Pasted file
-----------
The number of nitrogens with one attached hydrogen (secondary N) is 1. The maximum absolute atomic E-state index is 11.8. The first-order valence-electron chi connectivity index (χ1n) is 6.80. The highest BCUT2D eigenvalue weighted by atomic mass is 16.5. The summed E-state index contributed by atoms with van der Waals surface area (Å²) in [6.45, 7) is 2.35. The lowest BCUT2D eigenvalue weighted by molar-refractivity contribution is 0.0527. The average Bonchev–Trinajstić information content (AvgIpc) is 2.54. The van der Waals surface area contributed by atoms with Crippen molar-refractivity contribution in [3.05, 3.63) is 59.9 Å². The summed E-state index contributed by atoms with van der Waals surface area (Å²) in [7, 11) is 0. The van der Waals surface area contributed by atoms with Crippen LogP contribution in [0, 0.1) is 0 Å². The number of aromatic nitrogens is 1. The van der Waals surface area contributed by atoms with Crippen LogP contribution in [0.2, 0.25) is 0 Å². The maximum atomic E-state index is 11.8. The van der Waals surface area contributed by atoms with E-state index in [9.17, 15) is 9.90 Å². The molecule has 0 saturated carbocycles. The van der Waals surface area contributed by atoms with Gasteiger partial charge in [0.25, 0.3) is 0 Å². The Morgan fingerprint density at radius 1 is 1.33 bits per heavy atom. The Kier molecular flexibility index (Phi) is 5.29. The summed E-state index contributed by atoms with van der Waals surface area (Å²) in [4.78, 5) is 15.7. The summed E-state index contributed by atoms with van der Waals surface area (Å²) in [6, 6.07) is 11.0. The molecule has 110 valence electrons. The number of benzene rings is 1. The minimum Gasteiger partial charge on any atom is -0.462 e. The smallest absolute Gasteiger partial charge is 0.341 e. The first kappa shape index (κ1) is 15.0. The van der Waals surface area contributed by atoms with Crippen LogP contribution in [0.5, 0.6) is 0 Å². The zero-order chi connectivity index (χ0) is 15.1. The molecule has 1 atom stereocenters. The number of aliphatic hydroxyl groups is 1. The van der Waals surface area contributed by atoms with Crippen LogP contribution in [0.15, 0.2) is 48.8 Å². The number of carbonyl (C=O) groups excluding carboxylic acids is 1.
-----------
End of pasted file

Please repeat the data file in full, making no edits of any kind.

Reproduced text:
The number of nitrogens with one attached hydrogen (secondary N) is 1. The maximum absolute atomic E-state index is 11.8. The first-order valence-electron chi connectivity index (χ1n) is 6.80. The highest BCUT2D eigenvalue weighted by atomic mass is 16.5. The summed E-state index contributed by atoms with van der Waals surface area (Å²) in [6.45, 7) is 2.35. The lowest BCUT2D eigenvalue weighted by molar-refractivity contribution is 0.0527. The average Bonchev–Trinajstić information content (AvgIpc) is 2.54. The van der Waals surface area contributed by atoms with Crippen molar-refractivity contribution in [3.05, 3.63) is 59.9 Å². The summed E-state index contributed by atoms with van der Waals surface area (Å²) in [7, 11) is 0. The van der Waals surface area contributed by atoms with Crippen LogP contribution in [0, 0.1) is 0 Å². The number of aromatic nitrogens is 1. The van der Waals surface area contributed by atoms with Crippen LogP contribution in [0.2, 0.25) is 0 Å². The maximum atomic E-state index is 11.8. The van der Waals surface area contributed by atoms with E-state index in [9.17, 15) is 9.90 Å². The molecule has 0 saturated carbocycles. The van der Waals surface area contributed by atoms with Gasteiger partial charge in [0.25, 0.3) is 0 Å². The Morgan fingerprint density at radius 1 is 1.33 bits per heavy atom. The Kier molecular flexibility index (Phi) is 5.29. The summed E-state index contributed by atoms with van der Waals surface area (Å²) in [4.78, 5) is 15.7. The summed E-state index contributed by atoms with van der Waals surface area (Å²) in [6, 6.07) is 11.0. The molecule has 110 valence electrons. The number of benzene rings is 1. The minimum Gasteiger partial charge on any atom is -0.462 e. The smallest absolute Gasteiger partial charge is 0.341 e. The first kappa shape index (κ1) is 15.0. The van der Waals surface area contributed by atoms with Crippen LogP contribution in [0.5, 0.6) is 0 Å². The zero-order chi connectivity index (χ0) is 15.1. The molecule has 1 atom stereocenters. The number of aliphatic hydroxyl groups is 1. The van der Waals surface area contributed by atoms with Crippen LogP contribution in [0.15, 0.2) is 48.8 Å². The number of carbonyl (C=O) groups excluding carboxylic acids is 1.